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#15 Old 03-01-2010, 02:17 AM
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I remember the first time I cooked with tofu too - many years ago - and never thought I would ever like it.



You need to find the taste and texture that you like. Tofu is tasteless, you need to add flavour. It can also be jelly-like in texture - something that doesn't appeal to me.



It is important to not get your firm and silken tofus mixed up. Silken is great in sauces, firm for a meat replacement.

For firm - drain it first - either squeeze the liquid out, or leave to drain on a plate with cling film on top, and a few heavy books on top of it!

To give firm tofu even firmer texture, freeze it first. This gives it a thicker texture.



Here's a couple of recipes to try, where the tofu is packed with flavour, and has a nice texture.



http://v-foody.blogspot.com/2010/01/...eek-sauce.html



http://v-foody.blogspot.com/2010/01/scrambled-tofu.html



With the scrambled tofu, you can add whatever herbs and spices you like best - so you could add an Italian twist by using basil, oregano, sundried tomatoes and olives instead of the spices.



Don't give up on tofu just yet - give it another chance - I did and I have never regretted it!
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#16 Old 03-01-2010, 04:48 AM
 
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I've been a Vegan for coming up on two years and I rarely cook tofu, so don't let it stop you from going Vegan. My first few experiences cooking tofu were not good ones. When I use it now I get the extra firm that is already cubed up. I wrap it in paper towels and press by stacking a couple plates on it for at least a half an hour, or other times I bake it in the oven for a bit.



Since I only prepare tofu at home about once a month, I'm not the best person to advise you on cooking it properly. I just wanted to post to let you know you can become a happy healthy Vegan long term, without letting the fact that like many other people you can't seem to make tofu come out they way you would hope get in the way.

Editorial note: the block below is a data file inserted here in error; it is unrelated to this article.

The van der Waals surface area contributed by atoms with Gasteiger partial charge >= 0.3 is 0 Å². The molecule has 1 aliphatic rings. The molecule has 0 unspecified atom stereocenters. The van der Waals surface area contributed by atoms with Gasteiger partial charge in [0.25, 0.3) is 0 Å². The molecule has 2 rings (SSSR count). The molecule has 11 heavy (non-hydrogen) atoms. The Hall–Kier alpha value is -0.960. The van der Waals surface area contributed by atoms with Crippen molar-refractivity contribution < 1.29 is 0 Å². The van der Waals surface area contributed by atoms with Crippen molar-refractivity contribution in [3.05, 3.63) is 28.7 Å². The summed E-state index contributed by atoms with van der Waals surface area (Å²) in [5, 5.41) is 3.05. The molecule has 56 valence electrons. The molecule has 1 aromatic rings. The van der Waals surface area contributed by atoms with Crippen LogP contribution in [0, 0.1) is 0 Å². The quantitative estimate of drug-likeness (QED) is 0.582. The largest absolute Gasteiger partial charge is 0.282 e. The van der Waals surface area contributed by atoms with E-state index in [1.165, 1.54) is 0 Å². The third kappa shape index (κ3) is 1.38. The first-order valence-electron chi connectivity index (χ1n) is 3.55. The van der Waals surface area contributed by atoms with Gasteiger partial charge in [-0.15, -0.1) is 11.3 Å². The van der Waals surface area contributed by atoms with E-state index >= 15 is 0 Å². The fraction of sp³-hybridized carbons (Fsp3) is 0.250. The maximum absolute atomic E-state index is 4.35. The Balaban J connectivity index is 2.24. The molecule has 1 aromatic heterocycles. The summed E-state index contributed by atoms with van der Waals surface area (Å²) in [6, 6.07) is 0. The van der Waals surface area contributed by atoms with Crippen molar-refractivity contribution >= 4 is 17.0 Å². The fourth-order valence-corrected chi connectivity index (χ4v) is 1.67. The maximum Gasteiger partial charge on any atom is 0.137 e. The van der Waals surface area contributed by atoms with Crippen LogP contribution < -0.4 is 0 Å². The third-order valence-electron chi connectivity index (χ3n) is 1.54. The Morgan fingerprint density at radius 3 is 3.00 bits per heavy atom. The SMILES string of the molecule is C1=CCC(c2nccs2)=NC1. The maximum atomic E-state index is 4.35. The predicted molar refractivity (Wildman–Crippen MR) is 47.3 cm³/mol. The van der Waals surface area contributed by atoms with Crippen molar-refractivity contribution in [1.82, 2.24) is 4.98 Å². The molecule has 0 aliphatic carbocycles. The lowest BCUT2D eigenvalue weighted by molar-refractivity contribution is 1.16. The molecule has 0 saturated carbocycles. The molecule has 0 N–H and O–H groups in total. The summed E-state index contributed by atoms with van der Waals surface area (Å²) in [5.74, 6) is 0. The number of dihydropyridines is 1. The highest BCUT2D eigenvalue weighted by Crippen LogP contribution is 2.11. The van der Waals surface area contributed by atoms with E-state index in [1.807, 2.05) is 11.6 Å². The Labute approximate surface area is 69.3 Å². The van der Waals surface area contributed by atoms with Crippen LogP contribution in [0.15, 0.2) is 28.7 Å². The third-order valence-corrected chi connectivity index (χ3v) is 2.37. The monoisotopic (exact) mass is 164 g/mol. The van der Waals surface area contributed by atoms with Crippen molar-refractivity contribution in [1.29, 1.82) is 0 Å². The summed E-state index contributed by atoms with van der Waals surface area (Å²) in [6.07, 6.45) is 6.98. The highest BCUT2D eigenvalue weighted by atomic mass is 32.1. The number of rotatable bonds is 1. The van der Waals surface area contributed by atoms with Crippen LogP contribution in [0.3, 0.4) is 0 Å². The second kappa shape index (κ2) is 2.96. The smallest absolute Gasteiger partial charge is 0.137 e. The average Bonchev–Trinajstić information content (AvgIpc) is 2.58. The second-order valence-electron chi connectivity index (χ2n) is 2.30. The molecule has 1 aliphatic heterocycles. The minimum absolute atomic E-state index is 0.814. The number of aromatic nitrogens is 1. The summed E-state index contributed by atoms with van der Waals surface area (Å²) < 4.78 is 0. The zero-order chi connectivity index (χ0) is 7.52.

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#17 Old 03-01-2010, 06:55 AM
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It's all in the preparation. My omni fiance will eat a pound of tofu in a sitting, if I don't grab some out first for myself. Reiterating WonderRandy's questions -- how exactly did you use the tofu?! Well seasoned tofu ricotta is quite good in lasagna (generally lemon juice, nutritional yeast, garlic, oregano, salt), but if you just opened up the package and slopped it in there -- probably would taste squishy and watery and beany.

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#18 Old 03-01-2010, 07:40 AM
 
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I don't eat it, either. Not required.
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#19 Old 03-01-2010, 08:16 AM
 
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Originally Posted by rabid_child View Post

It's all in the preparation. My omni fiance will eat a pound of tofu in a sitting, if I don't grab some out first for myself. Reiterating WonderRandy's questions -- how exactly did you use the tofu?! Well seasoned tofu ricotta is quite good in lasagna (generally lemon juice, nutritional yeast, garlic, oregano, salt), but if you just opened up the package and slopped it in there -- probably would taste squishy and watery and beany.